Lock and Key Combination -
The ever increasing need for a simple way to track the
driver credential and potentially the vehicle identification
as a lock and key combination, has paved the way for a
new philosophy which dictates that a vehicle can never
be left with an active AVI access credential present unless
occupied by an authorised driver.
A driver-based AVI tag is made up of two components:
an in-vehicle card reader/transmitter and a personnel
credential, such as a contactless building access card.
The in-vehicle reader will read the building access card
and “boost” the signal to an external reader at ranges
up to 33 feet (11 metres), which will allow plenty of time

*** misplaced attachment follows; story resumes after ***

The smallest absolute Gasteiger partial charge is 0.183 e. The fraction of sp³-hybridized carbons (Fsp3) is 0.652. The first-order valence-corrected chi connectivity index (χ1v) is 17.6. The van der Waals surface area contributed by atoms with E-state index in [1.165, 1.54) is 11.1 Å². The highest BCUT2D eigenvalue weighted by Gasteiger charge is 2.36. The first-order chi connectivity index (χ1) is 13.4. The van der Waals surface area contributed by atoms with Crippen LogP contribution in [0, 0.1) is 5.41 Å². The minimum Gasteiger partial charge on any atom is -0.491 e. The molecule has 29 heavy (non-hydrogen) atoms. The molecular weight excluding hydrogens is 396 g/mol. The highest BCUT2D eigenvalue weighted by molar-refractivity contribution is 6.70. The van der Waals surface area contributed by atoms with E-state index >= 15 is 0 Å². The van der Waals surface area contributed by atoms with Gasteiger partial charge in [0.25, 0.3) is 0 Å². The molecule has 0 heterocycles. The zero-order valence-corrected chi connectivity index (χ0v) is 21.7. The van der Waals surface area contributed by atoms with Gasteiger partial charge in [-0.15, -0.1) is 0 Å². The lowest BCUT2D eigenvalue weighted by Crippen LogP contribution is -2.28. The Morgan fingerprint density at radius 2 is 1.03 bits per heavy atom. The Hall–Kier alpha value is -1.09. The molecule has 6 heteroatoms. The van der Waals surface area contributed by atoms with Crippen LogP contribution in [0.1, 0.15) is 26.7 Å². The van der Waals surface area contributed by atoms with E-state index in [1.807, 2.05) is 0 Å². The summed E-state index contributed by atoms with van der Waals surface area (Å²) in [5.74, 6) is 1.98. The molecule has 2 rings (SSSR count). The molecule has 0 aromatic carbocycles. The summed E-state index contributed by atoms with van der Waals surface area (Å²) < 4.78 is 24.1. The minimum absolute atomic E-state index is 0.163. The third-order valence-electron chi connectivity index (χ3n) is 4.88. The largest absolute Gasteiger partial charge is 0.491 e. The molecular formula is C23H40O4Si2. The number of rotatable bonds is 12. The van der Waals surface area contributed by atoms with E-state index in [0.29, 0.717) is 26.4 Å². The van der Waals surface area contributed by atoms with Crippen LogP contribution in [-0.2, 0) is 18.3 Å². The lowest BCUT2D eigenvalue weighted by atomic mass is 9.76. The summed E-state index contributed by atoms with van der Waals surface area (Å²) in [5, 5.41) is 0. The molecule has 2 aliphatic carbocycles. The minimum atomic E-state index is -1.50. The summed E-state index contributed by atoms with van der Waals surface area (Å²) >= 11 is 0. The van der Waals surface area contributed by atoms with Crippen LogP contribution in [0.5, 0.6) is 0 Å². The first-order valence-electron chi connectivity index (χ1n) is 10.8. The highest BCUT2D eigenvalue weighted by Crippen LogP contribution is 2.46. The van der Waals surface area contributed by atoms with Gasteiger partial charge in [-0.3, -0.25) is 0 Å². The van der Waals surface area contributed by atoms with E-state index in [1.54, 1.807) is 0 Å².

for the back-end security controller to activate the barrier
or gate opening prior to the time the vehicle arrives.
The Booster device will, in effect, act as the lock and the
building access card as the key. In some cases, the booster
will contain its own embedded vehicle ID, giving the backend
the ability to immediately match the right driver with
the right vehicle.
No Trojan Horses -
Removal of the driver ID is ensured as this credential is
required for building access once the driver leaves his
vehicle, leaving only the booster in the vehicle, which in
itself cannot activate the barrier or gate opening. This is
why unauthorised people cannot use an autorised car as
a “Trojan horse”.